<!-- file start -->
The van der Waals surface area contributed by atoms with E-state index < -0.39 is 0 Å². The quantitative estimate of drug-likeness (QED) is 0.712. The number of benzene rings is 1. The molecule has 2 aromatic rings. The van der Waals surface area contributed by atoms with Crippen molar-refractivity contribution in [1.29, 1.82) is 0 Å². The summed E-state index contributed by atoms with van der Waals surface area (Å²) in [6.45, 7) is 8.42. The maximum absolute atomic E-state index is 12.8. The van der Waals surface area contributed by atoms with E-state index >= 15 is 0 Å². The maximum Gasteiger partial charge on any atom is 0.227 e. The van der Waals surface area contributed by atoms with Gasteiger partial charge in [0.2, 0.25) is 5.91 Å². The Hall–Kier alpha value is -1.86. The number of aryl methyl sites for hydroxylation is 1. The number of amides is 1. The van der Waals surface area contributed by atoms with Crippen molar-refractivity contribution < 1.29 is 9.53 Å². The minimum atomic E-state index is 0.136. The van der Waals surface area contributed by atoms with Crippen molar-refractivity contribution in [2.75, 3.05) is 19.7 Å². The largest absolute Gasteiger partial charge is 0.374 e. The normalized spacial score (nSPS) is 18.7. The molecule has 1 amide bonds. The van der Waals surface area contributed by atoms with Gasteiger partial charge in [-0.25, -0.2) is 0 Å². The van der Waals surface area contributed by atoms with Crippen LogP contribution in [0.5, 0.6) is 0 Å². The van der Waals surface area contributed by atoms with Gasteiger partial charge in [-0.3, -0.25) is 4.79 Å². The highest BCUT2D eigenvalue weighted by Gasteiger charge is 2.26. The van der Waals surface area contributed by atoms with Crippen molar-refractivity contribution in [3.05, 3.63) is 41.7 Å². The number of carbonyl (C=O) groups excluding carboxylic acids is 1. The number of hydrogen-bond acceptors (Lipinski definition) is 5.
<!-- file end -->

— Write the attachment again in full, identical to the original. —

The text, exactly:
The van der Waals surface area contributed by atoms with E-state index < -0.39 is 0 Å². The quantitative estimate of drug-likeness (QED) is 0.712. The number of benzene rings is 1. The molecule has 2 aromatic rings. The van der Waals surface area contributed by atoms with Crippen molar-refractivity contribution in [1.29, 1.82) is 0 Å². The summed E-state index contributed by atoms with van der Waals surface area (Å²) in [6.45, 7) is 8.42. The maximum absolute atomic E-state index is 12.8. The van der Waals surface area contributed by atoms with E-state index >= 15 is 0 Å². The maximum Gasteiger partial charge on any atom is 0.227 e. The van der Waals surface area contributed by atoms with Gasteiger partial charge in [0.2, 0.25) is 5.91 Å². The Hall–Kier alpha value is -1.86. The number of aryl methyl sites for hydroxylation is 1. The number of amides is 1. The van der Waals surface area contributed by atoms with Crippen molar-refractivity contribution < 1.29 is 9.53 Å². The minimum atomic E-state index is 0.136. The van der Waals surface area contributed by atoms with Crippen molar-refractivity contribution in [2.75, 3.05) is 19.7 Å². The largest absolute Gasteiger partial charge is 0.374 e. The normalized spacial score (nSPS) is 18.7. The molecule has 1 amide bonds. The van der Waals surface area contributed by atoms with Gasteiger partial charge in [-0.25, -0.2) is 0 Å². The van der Waals surface area contributed by atoms with Crippen LogP contribution in [0.5, 0.6) is 0 Å². The van der Waals surface area contributed by atoms with Gasteiger partial charge in [-0.3, -0.25) is 4.79 Å². The highest BCUT2D eigenvalue weighted by Gasteiger charge is 2.26. The van der Waals surface area contributed by atoms with Crippen molar-refractivity contribution in [3.05, 3.63) is 41.7 Å². The number of carbonyl (C=O) groups excluding carboxylic acids is 1. The number of hydrogen-bond acceptors (Lipinski definition) is 5.